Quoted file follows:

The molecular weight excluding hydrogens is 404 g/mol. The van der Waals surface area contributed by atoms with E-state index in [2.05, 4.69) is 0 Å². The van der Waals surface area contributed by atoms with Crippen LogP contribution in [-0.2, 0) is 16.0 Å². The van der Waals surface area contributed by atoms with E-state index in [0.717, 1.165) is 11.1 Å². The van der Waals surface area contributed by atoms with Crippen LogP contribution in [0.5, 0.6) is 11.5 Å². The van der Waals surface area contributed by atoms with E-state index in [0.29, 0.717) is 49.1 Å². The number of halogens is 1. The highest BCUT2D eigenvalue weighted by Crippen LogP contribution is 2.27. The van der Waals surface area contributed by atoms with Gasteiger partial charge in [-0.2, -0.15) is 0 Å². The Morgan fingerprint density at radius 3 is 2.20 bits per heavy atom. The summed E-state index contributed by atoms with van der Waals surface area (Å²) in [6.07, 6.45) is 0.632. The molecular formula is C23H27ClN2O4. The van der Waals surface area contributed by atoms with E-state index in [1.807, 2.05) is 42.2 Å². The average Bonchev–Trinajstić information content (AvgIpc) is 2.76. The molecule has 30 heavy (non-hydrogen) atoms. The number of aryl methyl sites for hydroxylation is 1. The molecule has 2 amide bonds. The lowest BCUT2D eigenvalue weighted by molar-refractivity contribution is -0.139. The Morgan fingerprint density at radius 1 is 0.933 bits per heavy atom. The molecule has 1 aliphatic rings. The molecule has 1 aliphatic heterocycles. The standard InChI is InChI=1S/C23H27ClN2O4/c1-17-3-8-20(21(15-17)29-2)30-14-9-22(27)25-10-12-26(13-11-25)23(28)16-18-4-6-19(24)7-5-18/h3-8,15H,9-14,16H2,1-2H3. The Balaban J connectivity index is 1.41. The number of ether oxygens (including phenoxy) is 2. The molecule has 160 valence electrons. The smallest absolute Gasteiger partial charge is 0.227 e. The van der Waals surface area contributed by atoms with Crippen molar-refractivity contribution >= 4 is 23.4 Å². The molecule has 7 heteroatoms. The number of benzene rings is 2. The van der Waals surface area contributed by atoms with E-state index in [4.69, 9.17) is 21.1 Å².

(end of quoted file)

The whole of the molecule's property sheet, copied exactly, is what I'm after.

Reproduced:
The molecular weight excluding hydrogens is 404 g/mol. The van der Waals surface area contributed by atoms with E-state index in [2.05, 4.69) is 0 Å². The van der Waals surface area contributed by atoms with Crippen LogP contribution in [-0.2, 0) is 16.0 Å². The van der Waals surface area contributed by atoms with E-state index in [0.717, 1.165) is 11.1 Å². The van der Waals surface area contributed by atoms with Crippen LogP contribution in [0.5, 0.6) is 11.5 Å². The van der Waals surface area contributed by atoms with E-state index in [0.29, 0.717) is 49.1 Å². The number of halogens is 1. The highest BCUT2D eigenvalue weighted by Crippen LogP contribution is 2.27. The van der Waals surface area contributed by atoms with Gasteiger partial charge in [-0.2, -0.15) is 0 Å². The Morgan fingerprint density at radius 3 is 2.20 bits per heavy atom. The summed E-state index contributed by atoms with van der Waals surface area (Å²) in [6.07, 6.45) is 0.632. The molecular formula is C23H27ClN2O4. The van der Waals surface area contributed by atoms with E-state index in [1.807, 2.05) is 42.2 Å². The average Bonchev–Trinajstić information content (AvgIpc) is 2.76. The molecule has 30 heavy (non-hydrogen) atoms. The number of aryl methyl sites for hydroxylation is 1. The molecule has 2 amide bonds. The lowest BCUT2D eigenvalue weighted by molar-refractivity contribution is -0.139. The Morgan fingerprint density at radius 1 is 0.933 bits per heavy atom. The molecule has 1 aliphatic rings. The molecule has 1 aliphatic heterocycles. The standard InChI is InChI=1S/C23H27ClN2O4/c1-17-3-8-20(21(15-17)29-2)30-14-9-22(27)25-10-12-26(13-11-25)23(28)16-18-4-6-19(24)7-5-18/h3-8,15H,9-14,16H2,1-2H3. The Balaban J connectivity index is 1.41. The number of ether oxygens (including phenoxy) is 2. The molecule has 160 valence electrons. The smallest absolute Gasteiger partial charge is 0.227 e. The van der Waals surface area contributed by atoms with Crippen molar-refractivity contribution >= 4 is 23.4 Å². The molecule has 7 heteroatoms. The number of benzene rings is 2. The van der Waals surface area contributed by atoms with E-state index in [4.69, 9.17) is 21.1 Å².